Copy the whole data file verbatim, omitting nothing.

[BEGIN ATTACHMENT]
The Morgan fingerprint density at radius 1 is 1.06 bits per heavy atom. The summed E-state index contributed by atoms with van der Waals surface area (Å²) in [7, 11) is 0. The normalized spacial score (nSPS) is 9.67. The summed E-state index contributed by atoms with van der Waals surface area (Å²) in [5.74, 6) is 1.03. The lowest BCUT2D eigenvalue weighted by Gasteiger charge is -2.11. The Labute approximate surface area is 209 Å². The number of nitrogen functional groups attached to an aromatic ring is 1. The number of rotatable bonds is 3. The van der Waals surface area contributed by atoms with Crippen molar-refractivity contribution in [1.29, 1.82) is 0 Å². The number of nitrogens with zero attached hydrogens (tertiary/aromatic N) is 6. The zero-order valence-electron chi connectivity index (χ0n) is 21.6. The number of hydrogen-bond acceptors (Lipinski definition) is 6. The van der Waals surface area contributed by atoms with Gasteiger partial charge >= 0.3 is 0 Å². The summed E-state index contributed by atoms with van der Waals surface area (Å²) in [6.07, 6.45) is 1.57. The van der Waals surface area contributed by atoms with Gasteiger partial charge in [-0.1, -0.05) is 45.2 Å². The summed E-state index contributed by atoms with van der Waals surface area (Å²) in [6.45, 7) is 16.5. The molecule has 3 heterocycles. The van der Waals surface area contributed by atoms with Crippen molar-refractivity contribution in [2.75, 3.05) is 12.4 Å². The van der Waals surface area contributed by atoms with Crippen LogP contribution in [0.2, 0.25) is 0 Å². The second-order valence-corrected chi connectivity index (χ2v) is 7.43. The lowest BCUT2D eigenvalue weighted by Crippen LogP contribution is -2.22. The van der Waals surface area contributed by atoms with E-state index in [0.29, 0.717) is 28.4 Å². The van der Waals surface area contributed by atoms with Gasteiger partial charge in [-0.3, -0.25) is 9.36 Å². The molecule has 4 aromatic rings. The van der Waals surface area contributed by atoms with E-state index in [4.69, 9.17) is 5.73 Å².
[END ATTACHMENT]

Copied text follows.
The Morgan fingerprint density at radius 1 is 1.06 bits per heavy atom. The summed E-state index contributed by atoms with van der Waals surface area (Å²) in [7, 11) is 0. The normalized spacial score (nSPS) is 9.67. The summed E-state index contributed by atoms with van der Waals surface area (Å²) in [5.74, 6) is 1.03. The lowest BCUT2D eigenvalue weighted by Gasteiger charge is -2.11. The Labute approximate surface area is 209 Å². The number of nitrogen functional groups attached to an aromatic ring is 1. The number of rotatable bonds is 3. The van der Waals surface area contributed by atoms with Crippen molar-refractivity contribution in [1.29, 1.82) is 0 Å². The number of nitrogens with zero attached hydrogens (tertiary/aromatic N) is 6. The zero-order valence-electron chi connectivity index (χ0n) is 21.6. The number of hydrogen-bond acceptors (Lipinski definition) is 6. The van der Waals surface area contributed by atoms with Gasteiger partial charge >= 0.3 is 0 Å². The summed E-state index contributed by atoms with van der Waals surface area (Å²) in [6.07, 6.45) is 1.57. The van der Waals surface area contributed by atoms with Gasteiger partial charge in [-0.1, -0.05) is 45.2 Å². The summed E-state index contributed by atoms with van der Waals surface area (Å²) in [6.45, 7) is 16.5. The molecule has 3 heterocycles. The van der Waals surface area contributed by atoms with Crippen molar-refractivity contribution in [2.75, 3.05) is 12.4 Å². The van der Waals surface area contributed by atoms with Crippen LogP contribution in [0.2, 0.25) is 0 Å². The second-order valence-corrected chi connectivity index (χ2v) is 7.43. The lowest BCUT2D eigenvalue weighted by Crippen LogP contribution is -2.22. The van der Waals surface area contributed by atoms with E-state index in [0.29, 0.717) is 28.4 Å². The van der Waals surface area contributed by atoms with Gasteiger partial charge in [-0.3, -0.25) is 9.36 Å². The molecule has 4 aromatic rings. The van der Waals surface area contributed by atoms with E-state index in [4.69, 9.17) is 5.73 Å².